March 30, 2014 Leave a comment
The 30th and final Medfest film event of 2014 took place last week. I had the privilege of being this year’s national lead, and wanted to take this opportunity to review the festival and to thank everyone.
Medfest is an annual series of evening events held at medical schools across the UK each spring. It’s funded by the Royal College of Psychiatrists and organised by trainee psychiatrists. A programme of medically-themed short films, clips and animations are shown and discussed with panels of distinguished names from psychiatry and related disciplines, with the aim of getting medical students interested in mental health.
Through our theme for the year, the catchy yet mysterious “Medicine from Cradle to Grave”, we aimed to show how film portrays medicine impacting upon the lives of people of all ages.
Our poster, for the third consecutive year, was designed by the marvellous David Shillinglaw.
Gradually, we found trainee psychiatrists and medical students all over the country who were interested in organising an event in their local medical school. Though we weren’t able to host an event everywhere, our final total of 30 events was an exponential increase on the previous years of 9, 16 and then 21 events. We also found no shortage of amazing pannellists, with the likes of Claire Gerada, Norman Lamb MP, David Nutt, Simon Wessely and Raj Persaud more than happy to give up their time to chat about how the various clips affected them.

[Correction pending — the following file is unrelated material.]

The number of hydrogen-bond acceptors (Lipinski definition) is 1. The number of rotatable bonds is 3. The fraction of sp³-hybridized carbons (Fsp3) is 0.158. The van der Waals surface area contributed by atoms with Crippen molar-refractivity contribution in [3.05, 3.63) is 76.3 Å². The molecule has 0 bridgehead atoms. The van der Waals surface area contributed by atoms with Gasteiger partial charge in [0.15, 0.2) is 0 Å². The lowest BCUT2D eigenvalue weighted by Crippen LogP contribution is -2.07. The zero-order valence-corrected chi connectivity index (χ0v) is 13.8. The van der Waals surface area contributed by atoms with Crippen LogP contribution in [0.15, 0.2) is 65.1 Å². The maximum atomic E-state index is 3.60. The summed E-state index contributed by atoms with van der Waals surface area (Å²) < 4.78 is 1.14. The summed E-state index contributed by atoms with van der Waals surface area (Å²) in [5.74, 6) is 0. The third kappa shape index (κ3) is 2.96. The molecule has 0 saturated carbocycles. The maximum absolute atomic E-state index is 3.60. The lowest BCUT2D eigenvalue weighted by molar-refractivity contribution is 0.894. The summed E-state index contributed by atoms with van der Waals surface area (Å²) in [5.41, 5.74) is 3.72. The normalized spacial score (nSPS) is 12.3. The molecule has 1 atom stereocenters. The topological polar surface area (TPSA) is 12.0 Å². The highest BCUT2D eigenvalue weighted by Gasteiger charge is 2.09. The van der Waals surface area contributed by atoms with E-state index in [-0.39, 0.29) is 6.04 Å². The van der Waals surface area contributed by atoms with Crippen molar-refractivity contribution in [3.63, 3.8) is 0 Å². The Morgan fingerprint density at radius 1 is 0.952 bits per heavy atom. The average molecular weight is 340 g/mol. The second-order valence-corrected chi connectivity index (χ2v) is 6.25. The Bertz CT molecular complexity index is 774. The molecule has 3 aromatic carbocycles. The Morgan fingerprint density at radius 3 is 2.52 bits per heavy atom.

We were lucky enough to find some wonderful films, which together formed a vibrant, varied programme:
Our first section, the health of children, was led by Shane Koyczan’s animated spoken-word poem To This Day, a viscerally eloquent tour through the hell of being bullied and the lifelong after-effects. The poem touched many audience members personally, but equally, some panels found that it tried too hard, or was even unnecessarily scary or defeatist.
We also compared two clips on Polio. The 1946 public education film His Fighting Chance, narrated by Eleanor Roosevelt and a real child of its time, was contrasted with the slick computer generated imagery of a commercial from the Bill and Melinda Gates Foundation called Polio’s Last Percent. There were so many ways to compare the films – social attitudes, film making techniques, medical progress – it was a fertile ground for discussion. Overall, though audiences enjoyed watching both films they also remarked that they felt equally disingenuous, covering up aspects of the truth for different aims (morale and money).